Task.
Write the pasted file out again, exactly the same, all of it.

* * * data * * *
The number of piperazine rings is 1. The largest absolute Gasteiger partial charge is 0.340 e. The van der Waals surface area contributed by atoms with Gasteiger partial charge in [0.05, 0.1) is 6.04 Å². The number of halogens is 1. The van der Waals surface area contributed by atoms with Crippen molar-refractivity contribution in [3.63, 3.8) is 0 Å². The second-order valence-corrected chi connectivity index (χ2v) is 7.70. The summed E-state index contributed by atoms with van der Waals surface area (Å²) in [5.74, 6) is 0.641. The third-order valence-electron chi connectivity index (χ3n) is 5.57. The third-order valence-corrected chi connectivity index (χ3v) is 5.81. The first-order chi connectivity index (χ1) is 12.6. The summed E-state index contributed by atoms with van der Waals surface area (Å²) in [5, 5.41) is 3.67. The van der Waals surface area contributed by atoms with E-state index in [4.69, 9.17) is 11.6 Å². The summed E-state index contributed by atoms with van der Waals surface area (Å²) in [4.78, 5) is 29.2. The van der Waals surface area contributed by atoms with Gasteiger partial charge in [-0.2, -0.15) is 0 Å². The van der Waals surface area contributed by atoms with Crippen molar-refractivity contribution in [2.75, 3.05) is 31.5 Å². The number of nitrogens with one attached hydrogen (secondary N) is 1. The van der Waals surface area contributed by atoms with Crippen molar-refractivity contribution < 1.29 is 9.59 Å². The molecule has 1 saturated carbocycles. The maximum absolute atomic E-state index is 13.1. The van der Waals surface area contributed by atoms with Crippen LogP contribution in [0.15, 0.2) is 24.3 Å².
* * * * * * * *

The number of piperazine rings is 1. The largest absolute Gasteiger partial charge is 0.340 e. The van der Waals surface area contributed by atoms with Gasteiger partial charge in [0.05, 0.1) is 6.04 Å². The number of halogens is 1. The van der Waals surface area contributed by atoms with Crippen molar-refractivity contribution in [3.63, 3.8) is 0 Å². The second-order valence-corrected chi connectivity index (χ2v) is 7.70. The summed E-state index contributed by atoms with van der Waals surface area (Å²) in [5.74, 6) is 0.641. The third-order valence-electron chi connectivity index (χ3n) is 5.57. The third-order valence-corrected chi connectivity index (χ3v) is 5.81. The first-order chi connectivity index (χ1) is 12.6. The summed E-state index contributed by atoms with van der Waals surface area (Å²) in [5, 5.41) is 3.67. The van der Waals surface area contributed by atoms with E-state index in [4.69, 9.17) is 11.6 Å². The summed E-state index contributed by atoms with van der Waals surface area (Å²) in [4.78, 5) is 29.2. The van der Waals surface area contributed by atoms with Gasteiger partial charge in [-0.2, -0.15) is 0 Å². The van der Waals surface area contributed by atoms with Crippen molar-refractivity contribution in [2.75, 3.05) is 31.5 Å². The number of nitrogens with one attached hydrogen (secondary N) is 1. The van der Waals surface area contributed by atoms with Crippen molar-refractivity contribution < 1.29 is 9.59 Å². The molecule has 1 saturated carbocycles. The maximum absolute atomic E-state index is 13.1. The van der Waals surface area contributed by atoms with Crippen LogP contribution in [0.15, 0.2) is 24.3 Å².